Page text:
I say check you timing first to make yourself feel better (its free to do anyway), then do a compression test.
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The Uppity 12v Admin
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While the logic of a timing slip isn't quite there, it fits the symptoms more closely than a head gasket issue. If his truck was running that poorly due to compression loss, he wouldn't be able to keep coolant in the engine. Unless it was leaking between like all the cylinders, which I suppose is possible but very unlikely based on what I've seen.
 

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While the logic of a timing slip isn't quite there, it fits the symptoms more closely than a head gasket issue. If his truck was running that poorly due to compression loss, he wouldn't be able to keep coolant in the engine. Unless it was leaking between like all the cylinders, which I suppose is possible but very unlikely based on what I've seen.
The truck I pulled this head gasket off of ran, drove and held coolant pressure. It white smoked (just like the OP described), so I went through all the trouble of checking the timing and replacing the injectors before I finally broke down and did a compression check.

Sure check the timing first (free and relativity easy), but if that isn't it, I'd bet its a compression issue.

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Discussion Starter #7
Thank you all for your input. I did not mess with the timing with the head off, but it was recently adjusted about a month and a half ago.

As far as injectors go, they aren't new, they are the same ones in it had had previously to the fix. I cleaned them by soaking the tips in some diesel fuel additive (I had no diesel fuel laying around) and then very carefully cleaned the excess soot off the tips making sure not to damage the tips or get anything in the spray holes to clog them.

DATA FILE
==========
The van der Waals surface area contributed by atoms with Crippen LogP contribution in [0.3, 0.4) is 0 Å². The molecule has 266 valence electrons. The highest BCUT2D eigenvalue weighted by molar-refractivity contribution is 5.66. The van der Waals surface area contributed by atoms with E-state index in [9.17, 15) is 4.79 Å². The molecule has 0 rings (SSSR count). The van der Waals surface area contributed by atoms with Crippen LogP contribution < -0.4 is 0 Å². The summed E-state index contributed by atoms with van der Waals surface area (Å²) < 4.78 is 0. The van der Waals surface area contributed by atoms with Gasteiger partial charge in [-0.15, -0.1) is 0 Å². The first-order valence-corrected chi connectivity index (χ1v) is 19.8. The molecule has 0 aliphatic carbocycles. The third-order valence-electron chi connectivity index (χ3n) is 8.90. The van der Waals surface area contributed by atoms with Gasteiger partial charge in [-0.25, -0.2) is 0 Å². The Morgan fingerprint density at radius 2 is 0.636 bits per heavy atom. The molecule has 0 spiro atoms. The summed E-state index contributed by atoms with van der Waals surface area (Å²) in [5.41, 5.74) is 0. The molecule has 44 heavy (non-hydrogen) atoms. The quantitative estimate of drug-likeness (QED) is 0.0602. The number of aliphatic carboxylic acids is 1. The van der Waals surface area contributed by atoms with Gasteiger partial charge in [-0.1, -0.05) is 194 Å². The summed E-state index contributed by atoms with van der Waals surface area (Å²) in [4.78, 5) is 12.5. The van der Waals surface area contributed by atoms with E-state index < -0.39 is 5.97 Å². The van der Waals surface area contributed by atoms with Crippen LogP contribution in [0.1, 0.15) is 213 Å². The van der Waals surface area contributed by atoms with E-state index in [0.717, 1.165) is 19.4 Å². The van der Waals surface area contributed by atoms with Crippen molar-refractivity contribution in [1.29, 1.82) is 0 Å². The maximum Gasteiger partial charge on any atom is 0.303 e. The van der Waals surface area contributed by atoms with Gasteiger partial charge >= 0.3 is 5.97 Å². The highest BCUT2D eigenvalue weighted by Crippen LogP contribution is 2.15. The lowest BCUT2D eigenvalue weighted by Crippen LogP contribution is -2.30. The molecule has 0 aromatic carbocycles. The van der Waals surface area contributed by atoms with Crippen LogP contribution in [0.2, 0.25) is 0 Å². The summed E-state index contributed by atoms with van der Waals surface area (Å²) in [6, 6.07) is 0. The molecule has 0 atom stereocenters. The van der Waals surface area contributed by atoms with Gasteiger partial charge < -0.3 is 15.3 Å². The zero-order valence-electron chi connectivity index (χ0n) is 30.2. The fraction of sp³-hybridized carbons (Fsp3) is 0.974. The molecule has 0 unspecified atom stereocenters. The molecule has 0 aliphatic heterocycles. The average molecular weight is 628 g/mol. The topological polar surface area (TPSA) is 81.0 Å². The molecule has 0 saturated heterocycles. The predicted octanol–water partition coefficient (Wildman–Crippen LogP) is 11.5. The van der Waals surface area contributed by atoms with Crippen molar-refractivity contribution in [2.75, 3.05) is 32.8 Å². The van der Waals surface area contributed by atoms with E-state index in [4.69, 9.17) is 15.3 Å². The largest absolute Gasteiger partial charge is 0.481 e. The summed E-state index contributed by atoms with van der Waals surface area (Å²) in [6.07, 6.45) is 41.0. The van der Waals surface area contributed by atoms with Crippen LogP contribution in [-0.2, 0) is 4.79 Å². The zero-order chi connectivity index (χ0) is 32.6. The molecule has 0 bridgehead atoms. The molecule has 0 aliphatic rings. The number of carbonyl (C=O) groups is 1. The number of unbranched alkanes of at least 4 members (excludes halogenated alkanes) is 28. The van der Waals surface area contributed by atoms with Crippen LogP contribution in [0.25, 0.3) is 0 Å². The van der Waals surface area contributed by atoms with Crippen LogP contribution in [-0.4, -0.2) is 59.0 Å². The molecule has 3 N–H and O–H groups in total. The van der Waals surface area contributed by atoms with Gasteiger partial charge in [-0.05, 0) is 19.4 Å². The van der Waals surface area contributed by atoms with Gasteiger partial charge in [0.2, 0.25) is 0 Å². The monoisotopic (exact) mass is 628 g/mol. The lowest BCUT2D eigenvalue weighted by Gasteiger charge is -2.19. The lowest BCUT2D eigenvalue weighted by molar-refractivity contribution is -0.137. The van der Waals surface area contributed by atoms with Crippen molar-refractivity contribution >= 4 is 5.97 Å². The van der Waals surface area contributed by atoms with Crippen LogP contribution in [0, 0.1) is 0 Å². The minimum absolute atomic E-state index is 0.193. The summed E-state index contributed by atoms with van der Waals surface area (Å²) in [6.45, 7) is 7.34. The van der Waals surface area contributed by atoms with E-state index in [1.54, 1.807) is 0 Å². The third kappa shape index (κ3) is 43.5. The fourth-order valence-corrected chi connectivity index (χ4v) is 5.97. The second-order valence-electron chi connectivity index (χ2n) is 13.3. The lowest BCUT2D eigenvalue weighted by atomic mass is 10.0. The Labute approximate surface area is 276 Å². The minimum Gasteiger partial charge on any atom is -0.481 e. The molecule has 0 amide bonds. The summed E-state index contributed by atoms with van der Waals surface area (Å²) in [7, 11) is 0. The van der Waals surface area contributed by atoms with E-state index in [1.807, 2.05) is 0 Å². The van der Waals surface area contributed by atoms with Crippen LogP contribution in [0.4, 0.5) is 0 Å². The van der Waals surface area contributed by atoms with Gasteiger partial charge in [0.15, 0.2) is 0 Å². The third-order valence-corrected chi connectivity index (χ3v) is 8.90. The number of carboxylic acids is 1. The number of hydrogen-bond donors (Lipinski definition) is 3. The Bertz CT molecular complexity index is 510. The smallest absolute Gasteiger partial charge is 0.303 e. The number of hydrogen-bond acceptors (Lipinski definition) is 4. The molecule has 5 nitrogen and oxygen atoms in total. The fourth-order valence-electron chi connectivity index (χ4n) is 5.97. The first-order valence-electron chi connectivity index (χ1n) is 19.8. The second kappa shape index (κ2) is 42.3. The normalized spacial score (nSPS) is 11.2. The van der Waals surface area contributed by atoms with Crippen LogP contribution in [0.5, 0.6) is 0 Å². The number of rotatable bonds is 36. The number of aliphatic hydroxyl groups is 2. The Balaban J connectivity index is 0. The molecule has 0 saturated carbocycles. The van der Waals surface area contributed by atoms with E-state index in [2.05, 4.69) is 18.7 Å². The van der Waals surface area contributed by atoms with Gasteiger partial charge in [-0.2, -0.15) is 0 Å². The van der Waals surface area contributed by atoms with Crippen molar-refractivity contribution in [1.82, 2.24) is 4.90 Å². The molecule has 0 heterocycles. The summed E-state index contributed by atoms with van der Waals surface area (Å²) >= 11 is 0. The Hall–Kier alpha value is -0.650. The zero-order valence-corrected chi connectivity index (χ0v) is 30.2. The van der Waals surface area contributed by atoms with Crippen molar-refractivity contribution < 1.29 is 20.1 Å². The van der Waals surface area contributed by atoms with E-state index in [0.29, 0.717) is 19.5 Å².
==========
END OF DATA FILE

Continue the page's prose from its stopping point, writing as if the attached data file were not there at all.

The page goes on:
As far as head gasket problems, the head gasket it has in it has about 2 miles on it....maybe I should measure in terms of minutes instead. The truck has been run for 30 minutes since the fix and that has been mainly idling with some light driving around the block when I discovered the problem. Would this blow out the gasket like in your picture?

Could setting the valves incorrectly or poorly have something to do with it too?

When I was turning the engine over by hand could I have messed up the timing? I turned it back and forth quite a bit with the head off (don't worry I did oil the cylinder walls) to get TDC and make sure I was there, but I could still be wrong. What about it revving to around 1200 rpm when I first cranked it (my foot was on the pedal getting it to start because of air in fuel lines). It was just a short blip.

I just started it yesterday to move off of the driveway and it started pretty hard...it was 85* out...

Again thank you for the input and guidance. Still thinking timing? It has almost all the symptoms from the research I have done, but I don't know how it would have slipped, maybe from me turning it back and forth?
 

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Could setting the valves incorrectly or poorly have something to do with it too?
If the valves were not adjusted properly and one (or more) was being held open, then yes, that could be a cause of low compression which would result in un-burnt fuel/ white smoke.